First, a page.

Background: The dialysis population is aging worldwide. It is well known that patients on dialysis have limited functional status, but only recently has frailty been considered.
Summary: The prevalence of frailty among patients on dialysis ranges from 3.4- to 10-fold higher than among community-dwelling elderly, depending on the method of assessing frailty and patient characteristics. Despite its high prevalence and the high overall mortality in the dialysis population, frailty is associated with higher mortality, independent of clinical and demographic characteristics and comorbidity. The prevalence of frailty among patients with non-dialysis-dependent chronic kidney disease (CKD) is also high, and cross-sectional data suggest that the prevalence may increase as CKD progresses. Thus, interventions to improve frailty have the potential to improve quality of life and mortality. Although interventions to improve physical dysfunction have been successful in the population with end-stage renal disease, no studies have specifically targeted frail individuals. Therefore, the extent to which exercise or physical activity interventions are feasible among frail patients and can improve frailty urgently needs to be examined. In the meantime, providers should refer frail patients to physical therapists and encourage them to be more active if possible. In addition, more attention should be focused on the possibility that rehabilitation among patients with earlier stages of CKD could improve dialysis outcomes.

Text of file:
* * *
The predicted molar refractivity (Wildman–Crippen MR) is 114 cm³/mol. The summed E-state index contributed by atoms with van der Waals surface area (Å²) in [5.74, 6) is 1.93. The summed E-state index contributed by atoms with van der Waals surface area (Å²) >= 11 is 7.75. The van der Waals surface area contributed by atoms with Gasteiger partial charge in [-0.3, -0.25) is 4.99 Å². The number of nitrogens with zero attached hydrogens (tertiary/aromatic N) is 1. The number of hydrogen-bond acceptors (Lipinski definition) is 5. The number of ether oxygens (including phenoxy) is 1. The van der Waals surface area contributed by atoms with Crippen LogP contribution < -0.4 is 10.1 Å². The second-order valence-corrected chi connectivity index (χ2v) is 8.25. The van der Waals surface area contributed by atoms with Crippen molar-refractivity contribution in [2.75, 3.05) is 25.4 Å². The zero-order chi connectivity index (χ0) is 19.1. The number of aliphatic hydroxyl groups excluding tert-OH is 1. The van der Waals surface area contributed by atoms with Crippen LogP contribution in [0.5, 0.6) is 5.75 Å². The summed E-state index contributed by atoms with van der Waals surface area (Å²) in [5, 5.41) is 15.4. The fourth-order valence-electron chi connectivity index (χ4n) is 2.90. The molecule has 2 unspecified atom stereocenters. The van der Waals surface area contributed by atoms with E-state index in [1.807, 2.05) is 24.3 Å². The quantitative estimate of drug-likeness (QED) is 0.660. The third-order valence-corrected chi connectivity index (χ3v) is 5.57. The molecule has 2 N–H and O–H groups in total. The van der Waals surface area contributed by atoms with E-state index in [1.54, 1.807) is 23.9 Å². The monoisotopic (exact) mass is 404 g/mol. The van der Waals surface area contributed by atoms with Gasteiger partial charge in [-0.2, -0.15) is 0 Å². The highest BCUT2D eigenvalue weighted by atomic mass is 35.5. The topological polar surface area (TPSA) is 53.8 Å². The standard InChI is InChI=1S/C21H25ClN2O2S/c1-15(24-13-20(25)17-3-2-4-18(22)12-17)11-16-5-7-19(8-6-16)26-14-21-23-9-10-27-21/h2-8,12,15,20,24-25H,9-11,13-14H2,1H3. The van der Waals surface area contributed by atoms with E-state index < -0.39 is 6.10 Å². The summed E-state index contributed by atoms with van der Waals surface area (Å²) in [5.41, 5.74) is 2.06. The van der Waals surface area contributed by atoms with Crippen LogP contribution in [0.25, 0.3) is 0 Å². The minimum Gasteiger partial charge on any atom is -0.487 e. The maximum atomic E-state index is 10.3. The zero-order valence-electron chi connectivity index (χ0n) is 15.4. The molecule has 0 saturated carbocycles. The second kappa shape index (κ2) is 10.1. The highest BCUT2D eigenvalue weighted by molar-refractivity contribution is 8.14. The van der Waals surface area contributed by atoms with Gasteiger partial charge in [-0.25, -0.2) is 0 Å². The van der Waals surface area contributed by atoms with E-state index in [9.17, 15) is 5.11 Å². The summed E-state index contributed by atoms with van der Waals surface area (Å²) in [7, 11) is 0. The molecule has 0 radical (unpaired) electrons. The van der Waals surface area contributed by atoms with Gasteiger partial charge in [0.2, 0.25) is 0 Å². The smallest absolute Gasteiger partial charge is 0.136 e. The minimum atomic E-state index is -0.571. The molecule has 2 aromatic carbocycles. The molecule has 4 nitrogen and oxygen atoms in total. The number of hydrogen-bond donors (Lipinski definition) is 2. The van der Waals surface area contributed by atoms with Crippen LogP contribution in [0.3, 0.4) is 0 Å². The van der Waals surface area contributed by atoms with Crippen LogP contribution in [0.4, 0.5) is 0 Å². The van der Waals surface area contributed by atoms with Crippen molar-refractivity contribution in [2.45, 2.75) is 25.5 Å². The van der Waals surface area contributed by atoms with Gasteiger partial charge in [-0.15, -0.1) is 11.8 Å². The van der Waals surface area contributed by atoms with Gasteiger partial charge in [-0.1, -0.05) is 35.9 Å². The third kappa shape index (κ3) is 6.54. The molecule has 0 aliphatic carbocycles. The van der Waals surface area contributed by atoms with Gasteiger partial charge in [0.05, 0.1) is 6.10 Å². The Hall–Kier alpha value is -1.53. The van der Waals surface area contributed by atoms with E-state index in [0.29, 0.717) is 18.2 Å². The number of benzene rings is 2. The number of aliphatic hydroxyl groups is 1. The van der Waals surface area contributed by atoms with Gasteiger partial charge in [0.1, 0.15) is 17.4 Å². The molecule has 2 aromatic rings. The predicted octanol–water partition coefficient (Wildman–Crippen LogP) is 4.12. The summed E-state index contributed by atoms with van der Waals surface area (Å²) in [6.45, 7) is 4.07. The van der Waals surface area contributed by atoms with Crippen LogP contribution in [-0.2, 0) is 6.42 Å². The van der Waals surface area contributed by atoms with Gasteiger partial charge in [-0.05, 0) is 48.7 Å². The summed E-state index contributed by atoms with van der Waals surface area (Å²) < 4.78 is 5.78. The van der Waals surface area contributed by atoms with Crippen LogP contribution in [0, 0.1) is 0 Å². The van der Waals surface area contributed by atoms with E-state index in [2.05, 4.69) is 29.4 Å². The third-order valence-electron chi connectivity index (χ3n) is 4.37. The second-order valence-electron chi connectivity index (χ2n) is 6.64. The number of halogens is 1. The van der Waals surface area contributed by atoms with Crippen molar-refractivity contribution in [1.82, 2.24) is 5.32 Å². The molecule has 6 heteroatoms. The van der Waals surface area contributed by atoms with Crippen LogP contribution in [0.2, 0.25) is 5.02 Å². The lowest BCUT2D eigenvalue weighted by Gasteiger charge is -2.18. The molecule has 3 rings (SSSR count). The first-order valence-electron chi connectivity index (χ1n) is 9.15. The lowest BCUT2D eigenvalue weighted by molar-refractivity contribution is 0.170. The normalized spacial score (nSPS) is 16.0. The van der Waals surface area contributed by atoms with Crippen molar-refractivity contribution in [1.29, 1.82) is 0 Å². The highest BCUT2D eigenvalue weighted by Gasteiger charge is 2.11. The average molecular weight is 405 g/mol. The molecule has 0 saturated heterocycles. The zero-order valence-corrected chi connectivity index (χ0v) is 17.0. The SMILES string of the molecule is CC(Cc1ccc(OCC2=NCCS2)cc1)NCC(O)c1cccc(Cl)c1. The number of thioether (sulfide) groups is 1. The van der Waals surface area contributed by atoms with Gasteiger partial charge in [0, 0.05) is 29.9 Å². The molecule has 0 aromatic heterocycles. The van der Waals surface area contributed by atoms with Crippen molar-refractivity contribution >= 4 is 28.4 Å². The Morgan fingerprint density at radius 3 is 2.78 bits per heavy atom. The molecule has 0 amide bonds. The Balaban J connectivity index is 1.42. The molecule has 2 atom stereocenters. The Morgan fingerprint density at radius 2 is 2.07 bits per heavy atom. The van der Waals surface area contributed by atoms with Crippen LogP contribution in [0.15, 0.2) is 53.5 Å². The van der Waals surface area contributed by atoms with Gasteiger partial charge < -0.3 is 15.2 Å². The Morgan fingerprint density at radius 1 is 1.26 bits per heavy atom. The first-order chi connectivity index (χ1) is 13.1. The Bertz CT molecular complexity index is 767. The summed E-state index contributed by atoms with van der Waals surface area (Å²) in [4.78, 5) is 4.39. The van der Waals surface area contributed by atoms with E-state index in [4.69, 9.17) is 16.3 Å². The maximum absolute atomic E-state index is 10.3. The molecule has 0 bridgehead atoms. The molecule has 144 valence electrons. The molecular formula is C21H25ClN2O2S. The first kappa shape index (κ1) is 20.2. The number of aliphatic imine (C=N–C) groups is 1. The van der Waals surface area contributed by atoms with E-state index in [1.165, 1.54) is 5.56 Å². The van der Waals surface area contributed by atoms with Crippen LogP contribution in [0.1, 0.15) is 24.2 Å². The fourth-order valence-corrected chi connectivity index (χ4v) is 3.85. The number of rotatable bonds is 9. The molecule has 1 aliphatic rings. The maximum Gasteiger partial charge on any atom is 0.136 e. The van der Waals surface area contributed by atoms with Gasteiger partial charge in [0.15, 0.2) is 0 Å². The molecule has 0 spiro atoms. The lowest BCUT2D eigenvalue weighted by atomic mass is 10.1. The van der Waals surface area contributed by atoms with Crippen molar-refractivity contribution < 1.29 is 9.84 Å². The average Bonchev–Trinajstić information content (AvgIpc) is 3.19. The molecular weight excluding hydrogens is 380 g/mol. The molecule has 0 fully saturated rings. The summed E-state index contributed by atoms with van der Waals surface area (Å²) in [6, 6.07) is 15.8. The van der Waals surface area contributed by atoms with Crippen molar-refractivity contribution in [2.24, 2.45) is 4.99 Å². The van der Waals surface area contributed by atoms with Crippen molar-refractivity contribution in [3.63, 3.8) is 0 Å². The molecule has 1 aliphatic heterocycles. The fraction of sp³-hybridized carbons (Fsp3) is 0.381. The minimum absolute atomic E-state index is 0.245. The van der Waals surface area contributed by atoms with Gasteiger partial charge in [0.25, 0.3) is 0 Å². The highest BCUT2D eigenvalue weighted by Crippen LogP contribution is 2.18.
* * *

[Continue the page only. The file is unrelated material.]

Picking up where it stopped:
Key messages: Frailty is extremely common among patients on dialysis and is independently associated with adverse outcomes. Providers should take advantage of available resources to improve functioning in this population, and research should address the optimal strategy for addressing frailty, including timing of intervention.
© 2015 S. Karger AG, Basel.